Search Images Maps Play YouTube News Gmail Drive More »
Sign in
Screen reader users: click this link for accessible mode. Accessible mode has the same essential features but works better with your reader.

Patents

  1. Advanced Patent Search
Publication numberUS5638946 A
Publication typeGrant
Application numberUS 08/585,407
Publication date17 Jun 1997
Filing date11 Jan 1996
Priority date11 Jan 1996
Fee statusPaid
Publication number08585407, 585407, US 5638946 A, US 5638946A, US-A-5638946, US5638946 A, US5638946A
InventorsPaul M. Zavracky
Original AssigneeNortheastern University
Export CitationBiBTeX, EndNote, RefMan
External Links: USPTO, USPTO Assignment, Espacenet
Micromechanical switch with insulated switch contact
US 5638946 A
Abstract
A micromechanical switch and a method of making the switch. The micromechanical switch of the invention is made by surface micromachining techniques and include an isolated contact located on the beam and separated from the main body of the beam by an insulated connector. The isolated contact provides the advantage that the current flow caused by the circuit being switched does not alter the fields or currents used to actuate the switch. Thus, the present invention allows the actuation functions to be unaffected by the signals that are being switched.
Images(8)
Previous page
Next page
Claims(14)
What is claimed is:
1. An insulated micromechanical switch comprising:
a substrate;
a source contact mounted on said substrate;
a gate contact mounted on said substrate;
a drain contact having a first drain electrode and a second drain electrode, said drain contact mounted on said substrate;
a deflectable beam comprising:
a conductive beam body having a first end and a second end, said first end of said beam body attached to said source contact, said second end of said beam body overhanging said gate contact;
a beam contact overhanging said drain contact; and
an insulator joining and electrically insulating said second end of said beam body and said beam contact; and
wherein said beam is deflectable between a first position in which said beam contact is in electrical communication with said drain contact in response to an electrical field of a first strength established between said gate electrode and said conductive beam body, to a second position in which said beam contact is isolated from said drain contact in response to an electrical field of a second strength established between said gate electrode and said conductive beam body.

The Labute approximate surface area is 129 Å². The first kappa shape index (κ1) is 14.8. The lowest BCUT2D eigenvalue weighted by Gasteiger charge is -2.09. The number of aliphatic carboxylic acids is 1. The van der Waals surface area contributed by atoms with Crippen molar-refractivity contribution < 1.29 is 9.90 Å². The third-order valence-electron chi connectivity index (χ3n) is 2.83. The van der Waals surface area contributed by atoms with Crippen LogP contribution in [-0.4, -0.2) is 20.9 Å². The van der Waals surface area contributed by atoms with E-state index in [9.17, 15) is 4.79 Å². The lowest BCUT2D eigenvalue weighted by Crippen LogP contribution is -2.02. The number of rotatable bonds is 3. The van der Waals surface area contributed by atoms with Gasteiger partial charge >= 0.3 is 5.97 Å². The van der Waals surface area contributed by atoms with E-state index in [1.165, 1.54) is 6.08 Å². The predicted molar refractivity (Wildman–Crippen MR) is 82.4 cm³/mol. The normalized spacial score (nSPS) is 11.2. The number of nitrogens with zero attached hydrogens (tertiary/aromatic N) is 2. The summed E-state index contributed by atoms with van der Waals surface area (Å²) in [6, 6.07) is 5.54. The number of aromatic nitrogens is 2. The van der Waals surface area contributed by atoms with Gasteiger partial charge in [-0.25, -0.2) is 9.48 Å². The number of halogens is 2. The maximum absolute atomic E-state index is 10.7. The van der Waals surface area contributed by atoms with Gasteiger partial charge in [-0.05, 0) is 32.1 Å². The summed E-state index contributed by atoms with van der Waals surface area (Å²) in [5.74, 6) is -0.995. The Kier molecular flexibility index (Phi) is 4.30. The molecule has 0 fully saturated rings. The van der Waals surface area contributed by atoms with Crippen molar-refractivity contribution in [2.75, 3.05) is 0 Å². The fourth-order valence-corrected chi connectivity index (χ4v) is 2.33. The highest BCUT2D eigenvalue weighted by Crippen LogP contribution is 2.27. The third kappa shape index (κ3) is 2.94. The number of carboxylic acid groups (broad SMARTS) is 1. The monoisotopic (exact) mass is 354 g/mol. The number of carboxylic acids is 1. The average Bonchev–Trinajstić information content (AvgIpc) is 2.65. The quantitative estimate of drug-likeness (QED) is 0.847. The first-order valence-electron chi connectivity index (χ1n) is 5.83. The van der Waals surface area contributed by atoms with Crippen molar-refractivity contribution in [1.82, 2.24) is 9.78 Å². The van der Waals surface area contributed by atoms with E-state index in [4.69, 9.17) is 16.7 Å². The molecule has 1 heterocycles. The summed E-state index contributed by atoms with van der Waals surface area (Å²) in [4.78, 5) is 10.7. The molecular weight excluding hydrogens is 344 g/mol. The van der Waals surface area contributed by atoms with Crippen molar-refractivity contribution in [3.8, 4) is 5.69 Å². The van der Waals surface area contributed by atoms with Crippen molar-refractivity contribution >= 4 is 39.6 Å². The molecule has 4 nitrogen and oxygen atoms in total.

2. The insulated micromechanical switch of claim 1, wherein said substrate comprises silicon or glass.
3. The insulated micromechanical switch of claim 1, wherein said beam body comprises nickel, gold, chrome, chromium, copper or iron.
4. The insulated micromechanical switch of claim 1, wherein said insulator comprises polyimide, PMMA, silicon nitride or silicon oxide.
5. The insulated micromechanical switch of claim 1, wherein said contacts comprise platinum, palladium, titanium/tungsten, rhodium or gold.
6. The insulated micromechanical switch of claim 1, wherein said beam has a length of between 5 μm and 20 μm.
7. The insulated micromechanical switch of claim 1, wherein said insulated micromechanical switch is incorporated into an electrical circuit.
8. An insulated micromechanical switch, comprising:
a substrate;
a source electrode mounted on said substrate;
a gate contact comprising a first gate electrode and a second gate electrode, said gate contact mounted on said substrate adjacent said source electrode, said first gate electrode and said second gate electrode separated by a channel;
a drain contact comprising a first drain electrode and a second drain electrode mounted on said substrate adjacent said gate contact;